Since the very beginning, Tucker has done more than just win ribbons and impart valuable lessons to his many riders. He and he alone showed Ball what the sport was really about and made her fall in love with horses all over again. Tucker has the unique and highly-sought after ability to take some of the stress of competing away with his calm, genuine demeanor. His attitude creates a safe space for new and seasoned riders alike. Some think that in order to be successful in eventing, they need the fanciest and most expensive. But in reality, all one needs is a horse to be patient and wait for their hidden gem to fall in their lap.
Hannah Sue Hollberg of Kennett Square, Pennsylvania, was on a winning streak at the Essex Horse Trials on Sunday, claiming victory in both the $10,000 Open Intermediate and Open Preliminary divisions with two horses that are fairly new to her. Some difficulty on cross-country did not stop her mount Hachi from claiming victory in the Open Intermediate with a score of 101.6, while Open Preliminary partner Rockster finished on his dressage score of 27.3.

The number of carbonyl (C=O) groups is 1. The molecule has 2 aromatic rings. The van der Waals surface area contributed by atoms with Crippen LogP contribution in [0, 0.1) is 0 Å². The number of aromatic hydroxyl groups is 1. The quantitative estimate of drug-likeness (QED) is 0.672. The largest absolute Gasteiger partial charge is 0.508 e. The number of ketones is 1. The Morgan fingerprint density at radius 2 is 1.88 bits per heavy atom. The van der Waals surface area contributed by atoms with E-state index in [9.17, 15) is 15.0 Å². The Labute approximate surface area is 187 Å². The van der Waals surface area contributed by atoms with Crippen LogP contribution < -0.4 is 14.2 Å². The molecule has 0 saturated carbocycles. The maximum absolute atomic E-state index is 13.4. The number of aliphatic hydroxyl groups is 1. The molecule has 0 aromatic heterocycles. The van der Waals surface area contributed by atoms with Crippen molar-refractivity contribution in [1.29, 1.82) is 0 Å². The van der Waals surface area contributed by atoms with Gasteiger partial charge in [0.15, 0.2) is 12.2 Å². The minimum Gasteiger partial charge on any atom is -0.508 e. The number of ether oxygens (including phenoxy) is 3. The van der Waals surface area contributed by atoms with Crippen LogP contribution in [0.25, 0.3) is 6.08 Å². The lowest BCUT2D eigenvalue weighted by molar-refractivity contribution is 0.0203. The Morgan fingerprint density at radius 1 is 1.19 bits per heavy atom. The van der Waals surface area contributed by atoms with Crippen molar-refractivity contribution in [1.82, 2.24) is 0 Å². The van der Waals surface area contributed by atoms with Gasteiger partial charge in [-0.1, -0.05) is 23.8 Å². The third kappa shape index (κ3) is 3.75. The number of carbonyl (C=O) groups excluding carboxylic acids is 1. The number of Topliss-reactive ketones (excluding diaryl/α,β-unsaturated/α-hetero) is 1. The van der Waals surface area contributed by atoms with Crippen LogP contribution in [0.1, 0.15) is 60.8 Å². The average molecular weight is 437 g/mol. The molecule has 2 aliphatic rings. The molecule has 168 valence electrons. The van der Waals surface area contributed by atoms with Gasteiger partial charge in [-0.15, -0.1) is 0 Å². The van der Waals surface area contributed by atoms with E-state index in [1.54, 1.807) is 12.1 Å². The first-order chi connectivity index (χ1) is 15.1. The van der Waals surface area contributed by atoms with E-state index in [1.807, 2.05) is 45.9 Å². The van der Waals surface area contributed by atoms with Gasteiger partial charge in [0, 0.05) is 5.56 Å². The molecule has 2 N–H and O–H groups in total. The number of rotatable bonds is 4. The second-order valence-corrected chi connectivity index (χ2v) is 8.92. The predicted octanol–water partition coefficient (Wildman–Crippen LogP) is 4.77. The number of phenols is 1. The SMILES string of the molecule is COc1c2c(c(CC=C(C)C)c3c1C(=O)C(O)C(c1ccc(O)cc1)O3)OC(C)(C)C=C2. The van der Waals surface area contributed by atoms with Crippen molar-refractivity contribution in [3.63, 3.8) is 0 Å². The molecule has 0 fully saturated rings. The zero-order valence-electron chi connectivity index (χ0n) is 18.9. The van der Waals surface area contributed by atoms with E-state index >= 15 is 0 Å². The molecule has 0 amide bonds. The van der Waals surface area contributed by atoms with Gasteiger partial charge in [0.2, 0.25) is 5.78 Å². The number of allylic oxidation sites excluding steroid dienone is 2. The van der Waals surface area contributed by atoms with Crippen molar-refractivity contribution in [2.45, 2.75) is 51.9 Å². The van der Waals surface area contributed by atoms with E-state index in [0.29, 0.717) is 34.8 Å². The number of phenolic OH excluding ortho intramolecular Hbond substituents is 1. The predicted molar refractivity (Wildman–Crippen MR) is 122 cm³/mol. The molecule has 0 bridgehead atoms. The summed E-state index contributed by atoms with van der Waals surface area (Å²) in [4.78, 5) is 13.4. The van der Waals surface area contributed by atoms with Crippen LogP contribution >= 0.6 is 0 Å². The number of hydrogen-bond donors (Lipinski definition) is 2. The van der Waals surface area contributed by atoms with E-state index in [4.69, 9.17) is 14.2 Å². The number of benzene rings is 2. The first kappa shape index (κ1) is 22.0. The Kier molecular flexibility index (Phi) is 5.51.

The great football coach Vince Lombardi said, “We win our games in practice.” With the goal of having the most effective practices possible for horses, their riders, and their coaches, Cathy Wieschhoff explains some signs that can indicate when horse and rider should repeat an exercise, switch it up, or be done with that activity. Wieschhoff brings perspective as a five-star rider that has competed at the Kentucky Three-Day Event and Burghley Horse Trials, a USEF “R” Course Designer for eventing cross-country and show jumping, a former Area VIII chair and member of the USEA Board of Governors, and a Level V USEA ECP Certified Coach based out of Carriage Station Farm in Lexington, Kentucky.